This past autumn, my husband and I went mushroom hunting in the woods in Nyack, New York, about 30 miles north of our Brooklyn home.
Being utter novices — the wildest place I had foraged for mushrooms previously was the produce section of Whole Foods — I didn't trust our ability to safely harvest edible species. So we invited Paul Sadowski, secretary of the New York Mycological Society, to guide us.
Paul (who got turned onto mushrooming two decades ago by his former employer, the late composer and mycophile John Cage) was a more than reliable leader, and we rode home giddy with our day's haul of oyster and brick top mushrooms.
While Sadowski spoke like a walking encyclopedia of Northeastern mushrooms, he admitted to us that he is not the most enthusiastic cook. For that part of the equation, he pointed me towards his friend and fellow NYMS member, Eugenia Bone — a food writer, Saveur contributor, and author of Mycophilia: Revelations from the Weird World of Mushrooms (Rodale, 2011). "Her cooking is sublime," Sadowski told me.
Flash forward a few months from our foraging trip, and we are currently in the midst of mushrooming's off-season. Many beloved varieties — such as chanterelles and shiitakes — prefer warm and wet weather, making mid-summer and early autumn the best time for picking wild mushrooms. But, as I learned from Bone, for those who cannot wait, there are morels — the craggy, dome-shaped fungi that appear in early spring and add delicate, savory flavor to countless dishes.
In some parts of the country, like Oregon, morel season starts as early as March. In New York the season begins in May — "when the new oak leaves are the size of a squirrel's ear," Bone said — and lasts for about a month. Fleeting, in other words.
Luckily, morels' earthy flavor grows even more concentrated when dried, making them delicious and accessible year-round. (Other varieties of mushrooms, like porcini and black trumpet, can be found dried during the off-season too.) When cooking with dried mushrooms, Bone favors long-simmering dishes like hearty braises where the mushrooms soften during the cooking process.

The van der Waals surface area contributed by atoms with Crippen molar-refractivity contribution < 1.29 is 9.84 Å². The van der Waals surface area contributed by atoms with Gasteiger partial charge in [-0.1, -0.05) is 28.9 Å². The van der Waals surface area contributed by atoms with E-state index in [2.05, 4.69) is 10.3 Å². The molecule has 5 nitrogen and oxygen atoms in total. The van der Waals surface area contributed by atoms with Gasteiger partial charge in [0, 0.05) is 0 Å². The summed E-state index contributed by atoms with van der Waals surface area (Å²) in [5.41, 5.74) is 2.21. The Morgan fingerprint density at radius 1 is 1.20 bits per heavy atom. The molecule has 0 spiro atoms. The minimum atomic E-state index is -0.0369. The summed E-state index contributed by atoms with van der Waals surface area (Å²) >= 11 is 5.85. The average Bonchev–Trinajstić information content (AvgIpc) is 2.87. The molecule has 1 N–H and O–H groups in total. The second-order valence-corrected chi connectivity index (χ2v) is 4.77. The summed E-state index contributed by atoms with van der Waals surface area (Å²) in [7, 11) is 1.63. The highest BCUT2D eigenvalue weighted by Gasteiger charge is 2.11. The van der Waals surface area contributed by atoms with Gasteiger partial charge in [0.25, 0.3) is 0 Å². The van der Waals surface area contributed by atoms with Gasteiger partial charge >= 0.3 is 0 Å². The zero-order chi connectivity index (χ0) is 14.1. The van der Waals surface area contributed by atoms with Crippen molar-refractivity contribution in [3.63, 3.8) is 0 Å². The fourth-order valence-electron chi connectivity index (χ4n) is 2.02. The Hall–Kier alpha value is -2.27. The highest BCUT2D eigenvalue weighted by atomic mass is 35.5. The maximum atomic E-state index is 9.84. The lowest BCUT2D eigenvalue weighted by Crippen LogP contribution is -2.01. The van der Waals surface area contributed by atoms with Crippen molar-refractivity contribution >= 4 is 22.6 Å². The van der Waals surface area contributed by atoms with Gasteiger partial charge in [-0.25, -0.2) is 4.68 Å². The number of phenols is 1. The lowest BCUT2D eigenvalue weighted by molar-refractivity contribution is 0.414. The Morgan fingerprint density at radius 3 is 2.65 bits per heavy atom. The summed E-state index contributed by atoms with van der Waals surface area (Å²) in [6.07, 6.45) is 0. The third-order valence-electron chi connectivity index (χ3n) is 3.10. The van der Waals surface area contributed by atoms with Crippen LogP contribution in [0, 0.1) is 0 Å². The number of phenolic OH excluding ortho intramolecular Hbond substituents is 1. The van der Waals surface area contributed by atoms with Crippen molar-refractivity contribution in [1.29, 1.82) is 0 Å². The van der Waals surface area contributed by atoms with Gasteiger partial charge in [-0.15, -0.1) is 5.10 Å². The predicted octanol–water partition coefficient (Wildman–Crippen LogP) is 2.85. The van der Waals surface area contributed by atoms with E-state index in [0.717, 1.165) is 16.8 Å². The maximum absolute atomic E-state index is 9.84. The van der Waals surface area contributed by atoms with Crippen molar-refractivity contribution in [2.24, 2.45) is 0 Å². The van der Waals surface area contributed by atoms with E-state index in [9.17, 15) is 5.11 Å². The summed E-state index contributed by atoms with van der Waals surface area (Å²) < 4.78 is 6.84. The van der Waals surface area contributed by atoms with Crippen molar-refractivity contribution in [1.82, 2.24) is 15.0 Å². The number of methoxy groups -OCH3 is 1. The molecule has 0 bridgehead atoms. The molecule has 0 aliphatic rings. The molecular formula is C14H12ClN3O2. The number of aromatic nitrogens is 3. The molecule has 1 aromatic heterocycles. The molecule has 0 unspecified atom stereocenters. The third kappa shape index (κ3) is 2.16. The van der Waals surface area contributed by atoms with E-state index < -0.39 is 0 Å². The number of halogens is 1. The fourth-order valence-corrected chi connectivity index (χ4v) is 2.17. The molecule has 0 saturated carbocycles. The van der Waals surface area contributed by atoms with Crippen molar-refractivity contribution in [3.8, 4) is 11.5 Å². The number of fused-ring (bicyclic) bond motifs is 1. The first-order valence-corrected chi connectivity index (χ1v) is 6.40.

But these days I have pasta on the brain (as I nearly always do), and a hankering to make something that tastes like spring. I've found my answer in morel and asparagus spaghetti: I rehydrate the morels in boiling water, which is the typical method, but save the fragrant soaking liquid and use it to cook the pasta.
All of that delicious mushroomy flavor gets recycled and infuses the noodles as they boil, lending depth to the finished dish. Tossed with the plumped morels, bright green asparagus, and fresh, grassy heavy cream, the dish tastes like a promise of good things (and great mushrooms) to come.
See the recipe for Morel and Asparagus Spaghetti »
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Leah Koenig is a freelance writer and author of The Hadassah Everyday Cookbook: Daily Meals for the Contemporary Jewish Kitchen.
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